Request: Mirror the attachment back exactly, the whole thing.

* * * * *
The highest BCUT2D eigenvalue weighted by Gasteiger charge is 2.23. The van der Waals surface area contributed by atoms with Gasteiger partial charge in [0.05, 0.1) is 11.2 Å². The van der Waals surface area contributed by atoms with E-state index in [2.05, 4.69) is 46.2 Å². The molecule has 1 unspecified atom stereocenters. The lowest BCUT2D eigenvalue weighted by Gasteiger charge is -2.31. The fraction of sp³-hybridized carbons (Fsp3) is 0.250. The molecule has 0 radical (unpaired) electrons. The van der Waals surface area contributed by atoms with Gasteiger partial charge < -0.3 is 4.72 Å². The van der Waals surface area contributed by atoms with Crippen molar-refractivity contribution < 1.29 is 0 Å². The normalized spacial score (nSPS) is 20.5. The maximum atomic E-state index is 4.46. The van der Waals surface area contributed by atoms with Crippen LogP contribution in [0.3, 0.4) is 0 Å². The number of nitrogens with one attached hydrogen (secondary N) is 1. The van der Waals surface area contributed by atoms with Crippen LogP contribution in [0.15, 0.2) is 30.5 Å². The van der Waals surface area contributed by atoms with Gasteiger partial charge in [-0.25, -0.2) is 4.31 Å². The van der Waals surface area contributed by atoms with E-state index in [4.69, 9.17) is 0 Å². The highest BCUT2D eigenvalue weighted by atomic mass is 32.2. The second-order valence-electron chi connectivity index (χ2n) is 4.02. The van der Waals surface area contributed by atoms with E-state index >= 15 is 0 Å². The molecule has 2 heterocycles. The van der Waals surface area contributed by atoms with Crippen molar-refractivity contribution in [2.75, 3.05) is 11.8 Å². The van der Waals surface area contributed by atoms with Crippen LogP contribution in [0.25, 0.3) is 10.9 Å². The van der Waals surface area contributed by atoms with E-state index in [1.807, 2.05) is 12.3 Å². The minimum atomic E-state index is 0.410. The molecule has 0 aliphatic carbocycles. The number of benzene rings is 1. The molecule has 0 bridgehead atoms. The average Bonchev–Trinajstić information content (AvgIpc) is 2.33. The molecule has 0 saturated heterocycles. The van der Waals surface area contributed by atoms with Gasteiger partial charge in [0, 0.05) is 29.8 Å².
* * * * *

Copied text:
The highest BCUT2D eigenvalue weighted by Gasteiger charge is 2.23. The van der Waals surface area contributed by atoms with Gasteiger partial charge in [0.05, 0.1) is 11.2 Å². The van der Waals surface area contributed by atoms with E-state index in [2.05, 4.69) is 46.2 Å². The molecule has 1 unspecified atom stereocenters. The lowest BCUT2D eigenvalue weighted by Gasteiger charge is -2.31. The fraction of sp³-hybridized carbons (Fsp3) is 0.250. The molecule has 0 radical (unpaired) electrons. The van der Waals surface area contributed by atoms with Gasteiger partial charge < -0.3 is 4.72 Å². The van der Waals surface area contributed by atoms with Crippen molar-refractivity contribution < 1.29 is 0 Å². The normalized spacial score (nSPS) is 20.5. The maximum atomic E-state index is 4.46. The van der Waals surface area contributed by atoms with Crippen LogP contribution in [0.3, 0.4) is 0 Å². The number of nitrogens with one attached hydrogen (secondary N) is 1. The van der Waals surface area contributed by atoms with Crippen LogP contribution in [0.15, 0.2) is 30.5 Å². The van der Waals surface area contributed by atoms with Gasteiger partial charge in [-0.25, -0.2) is 4.31 Å². The van der Waals surface area contributed by atoms with E-state index in [4.69, 9.17) is 0 Å². The highest BCUT2D eigenvalue weighted by atomic mass is 32.2. The second-order valence-electron chi connectivity index (χ2n) is 4.02. The van der Waals surface area contributed by atoms with E-state index >= 15 is 0 Å². The molecule has 2 heterocycles. The van der Waals surface area contributed by atoms with Crippen molar-refractivity contribution in [2.75, 3.05) is 11.8 Å². The van der Waals surface area contributed by atoms with Crippen LogP contribution in [0.25, 0.3) is 10.9 Å². The van der Waals surface area contributed by atoms with E-state index in [1.807, 2.05) is 12.3 Å². The minimum atomic E-state index is 0.410. The molecule has 0 aliphatic carbocycles. The number of benzene rings is 1. The molecule has 0 bridgehead atoms. The average Bonchev–Trinajstić information content (AvgIpc) is 2.33. The molecule has 0 saturated heterocycles. The van der Waals surface area contributed by atoms with Gasteiger partial charge in [0, 0.05) is 29.8 Å².